Sunday Rose nodded; her face full of anticipation as she waited for the tale to continue. “Well, this night was Samhain night—our Celtic New Year’s feast night—and it is the time other worlds come into close contact with ours. A time when faeries and humans can come together to celebrate. Your grandpa and I were courting and he was taking me to the festival. I begged my ma and got the material to make myself a brand new dress—a beautiful white eye-lit dress that had ruffles at the shoulders and a full skirt that would be just perfect for dancing. I tied a blue velvet ribbon in my hair and I felt like a faerie Queen myself!”
The kindly older woman with the still beautiful features was swept back to that magical time when her man had come a-courting. Sunday Rose waited patiently for her to continue as her stories were always worth the wait. Better than books, she got to hear a living story.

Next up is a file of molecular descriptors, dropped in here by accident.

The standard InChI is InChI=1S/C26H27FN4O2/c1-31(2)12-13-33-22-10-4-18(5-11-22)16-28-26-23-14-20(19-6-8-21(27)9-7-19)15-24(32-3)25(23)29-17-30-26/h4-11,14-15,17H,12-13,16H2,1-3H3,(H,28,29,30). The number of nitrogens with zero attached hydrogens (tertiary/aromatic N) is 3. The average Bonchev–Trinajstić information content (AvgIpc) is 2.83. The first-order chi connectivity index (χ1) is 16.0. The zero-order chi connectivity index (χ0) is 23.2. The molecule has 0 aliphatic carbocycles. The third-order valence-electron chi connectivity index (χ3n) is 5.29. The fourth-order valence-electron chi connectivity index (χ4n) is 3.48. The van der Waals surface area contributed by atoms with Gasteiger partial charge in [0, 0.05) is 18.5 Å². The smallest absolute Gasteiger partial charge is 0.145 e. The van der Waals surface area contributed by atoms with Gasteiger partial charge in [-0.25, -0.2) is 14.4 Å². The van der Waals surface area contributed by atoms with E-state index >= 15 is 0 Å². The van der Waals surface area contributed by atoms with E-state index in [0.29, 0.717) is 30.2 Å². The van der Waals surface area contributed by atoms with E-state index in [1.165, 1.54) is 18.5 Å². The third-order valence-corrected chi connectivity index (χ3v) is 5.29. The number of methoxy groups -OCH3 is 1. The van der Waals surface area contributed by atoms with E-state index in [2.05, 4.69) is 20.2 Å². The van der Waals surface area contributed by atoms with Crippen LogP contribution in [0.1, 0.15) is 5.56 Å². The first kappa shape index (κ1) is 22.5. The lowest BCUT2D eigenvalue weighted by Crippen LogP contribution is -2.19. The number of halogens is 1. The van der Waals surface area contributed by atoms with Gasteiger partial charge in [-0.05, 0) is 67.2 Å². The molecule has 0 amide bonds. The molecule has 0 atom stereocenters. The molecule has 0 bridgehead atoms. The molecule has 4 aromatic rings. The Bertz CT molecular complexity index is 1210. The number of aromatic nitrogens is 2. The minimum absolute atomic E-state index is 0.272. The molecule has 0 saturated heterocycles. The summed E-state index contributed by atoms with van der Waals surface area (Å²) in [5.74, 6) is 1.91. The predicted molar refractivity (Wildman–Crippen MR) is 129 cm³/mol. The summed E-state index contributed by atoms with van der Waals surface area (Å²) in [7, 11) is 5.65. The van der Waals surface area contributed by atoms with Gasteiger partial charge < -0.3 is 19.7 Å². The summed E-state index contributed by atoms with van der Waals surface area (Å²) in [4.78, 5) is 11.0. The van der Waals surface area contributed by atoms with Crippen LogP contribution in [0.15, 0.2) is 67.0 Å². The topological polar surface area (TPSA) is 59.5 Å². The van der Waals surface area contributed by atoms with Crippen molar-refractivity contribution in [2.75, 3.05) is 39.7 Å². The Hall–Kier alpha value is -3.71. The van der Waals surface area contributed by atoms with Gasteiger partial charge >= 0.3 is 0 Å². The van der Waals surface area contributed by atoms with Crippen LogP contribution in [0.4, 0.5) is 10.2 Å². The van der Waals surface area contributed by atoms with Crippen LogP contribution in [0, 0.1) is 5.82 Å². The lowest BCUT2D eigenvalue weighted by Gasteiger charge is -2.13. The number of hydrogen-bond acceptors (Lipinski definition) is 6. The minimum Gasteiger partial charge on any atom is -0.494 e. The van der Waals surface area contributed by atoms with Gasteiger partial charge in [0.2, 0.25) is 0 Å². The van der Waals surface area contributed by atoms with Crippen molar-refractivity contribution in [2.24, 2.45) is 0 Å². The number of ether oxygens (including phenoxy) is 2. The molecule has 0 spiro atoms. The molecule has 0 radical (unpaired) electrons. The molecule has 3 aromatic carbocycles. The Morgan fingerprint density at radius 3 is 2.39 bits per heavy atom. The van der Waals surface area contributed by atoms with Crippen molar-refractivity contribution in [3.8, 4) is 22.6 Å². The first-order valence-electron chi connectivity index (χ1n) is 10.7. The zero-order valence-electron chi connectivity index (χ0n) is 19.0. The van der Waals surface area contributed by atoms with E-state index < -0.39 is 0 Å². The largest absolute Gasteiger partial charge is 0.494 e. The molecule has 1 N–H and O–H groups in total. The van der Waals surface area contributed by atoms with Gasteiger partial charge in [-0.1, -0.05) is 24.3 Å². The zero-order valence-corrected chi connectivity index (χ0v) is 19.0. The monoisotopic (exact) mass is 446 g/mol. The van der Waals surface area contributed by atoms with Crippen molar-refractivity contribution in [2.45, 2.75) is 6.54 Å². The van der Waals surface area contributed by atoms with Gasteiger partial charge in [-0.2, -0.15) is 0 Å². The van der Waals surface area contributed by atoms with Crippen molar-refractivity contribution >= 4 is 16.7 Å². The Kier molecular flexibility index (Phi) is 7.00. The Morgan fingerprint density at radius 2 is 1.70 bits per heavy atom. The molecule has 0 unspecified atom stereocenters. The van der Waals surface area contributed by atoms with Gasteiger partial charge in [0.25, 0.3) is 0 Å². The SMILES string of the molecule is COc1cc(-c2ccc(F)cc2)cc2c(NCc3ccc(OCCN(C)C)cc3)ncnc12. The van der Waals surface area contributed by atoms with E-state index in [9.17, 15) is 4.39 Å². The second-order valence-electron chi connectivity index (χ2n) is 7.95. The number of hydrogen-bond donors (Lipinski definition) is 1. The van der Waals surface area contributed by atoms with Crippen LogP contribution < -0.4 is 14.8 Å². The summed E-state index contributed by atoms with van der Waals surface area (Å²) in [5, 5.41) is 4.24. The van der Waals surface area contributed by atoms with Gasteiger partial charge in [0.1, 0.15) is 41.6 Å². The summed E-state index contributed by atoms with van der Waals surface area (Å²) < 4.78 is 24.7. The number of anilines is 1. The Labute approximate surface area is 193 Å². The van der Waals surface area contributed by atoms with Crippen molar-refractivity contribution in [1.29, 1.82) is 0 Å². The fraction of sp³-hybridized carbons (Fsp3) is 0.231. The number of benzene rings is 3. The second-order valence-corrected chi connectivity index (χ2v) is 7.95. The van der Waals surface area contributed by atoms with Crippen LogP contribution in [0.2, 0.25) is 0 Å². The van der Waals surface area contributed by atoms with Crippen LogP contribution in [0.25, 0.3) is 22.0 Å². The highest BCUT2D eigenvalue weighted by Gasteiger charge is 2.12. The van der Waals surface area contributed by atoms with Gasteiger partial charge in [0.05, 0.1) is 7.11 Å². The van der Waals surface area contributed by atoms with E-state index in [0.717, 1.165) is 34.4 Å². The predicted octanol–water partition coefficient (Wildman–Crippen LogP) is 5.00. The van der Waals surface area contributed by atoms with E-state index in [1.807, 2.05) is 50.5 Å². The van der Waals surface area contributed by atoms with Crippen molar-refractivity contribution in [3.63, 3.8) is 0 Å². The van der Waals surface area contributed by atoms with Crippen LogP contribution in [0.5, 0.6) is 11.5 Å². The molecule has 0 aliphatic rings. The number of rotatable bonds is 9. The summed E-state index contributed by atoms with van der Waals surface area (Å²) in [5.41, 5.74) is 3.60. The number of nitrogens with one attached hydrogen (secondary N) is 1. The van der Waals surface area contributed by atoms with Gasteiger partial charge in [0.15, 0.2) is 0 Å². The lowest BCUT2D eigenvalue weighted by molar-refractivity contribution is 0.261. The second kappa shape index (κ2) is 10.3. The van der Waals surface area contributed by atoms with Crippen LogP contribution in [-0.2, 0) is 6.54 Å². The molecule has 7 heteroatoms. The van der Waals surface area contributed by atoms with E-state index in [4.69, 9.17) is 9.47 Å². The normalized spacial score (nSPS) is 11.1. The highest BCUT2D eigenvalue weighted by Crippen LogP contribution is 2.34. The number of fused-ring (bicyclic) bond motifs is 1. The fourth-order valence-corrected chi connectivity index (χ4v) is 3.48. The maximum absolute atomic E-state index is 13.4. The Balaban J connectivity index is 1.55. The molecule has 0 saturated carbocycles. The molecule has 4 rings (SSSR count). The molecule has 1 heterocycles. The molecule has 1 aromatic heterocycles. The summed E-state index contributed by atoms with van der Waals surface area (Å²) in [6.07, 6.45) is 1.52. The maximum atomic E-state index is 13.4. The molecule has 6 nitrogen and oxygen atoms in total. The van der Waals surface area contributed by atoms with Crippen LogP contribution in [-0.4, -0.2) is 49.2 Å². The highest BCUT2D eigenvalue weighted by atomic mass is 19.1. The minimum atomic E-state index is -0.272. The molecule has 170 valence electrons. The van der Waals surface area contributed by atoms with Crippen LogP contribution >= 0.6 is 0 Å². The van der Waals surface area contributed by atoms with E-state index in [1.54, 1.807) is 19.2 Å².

“Your grandpa—he was a handsome devil. Dark shiny hair and the bluest eyes you ever did see! Dressed to the nine’s in a new suit and a jaunty hat to boot. He brought me a red rose corsage and pinned it to my dress at the waist. He said it was impossibly tiny, my waist, that is, that his two hands could circle it. Ah, your grandpa, he was a charmer.”
“I wish I knew my grandpa.” Sunday Rose couldn’t help the words from falling from her lips.
“Ah, child. He was taken from us too soon, before you were born. That’s the way of it, the good die young. I’ll probably live forever, not having lived the life of a saint.”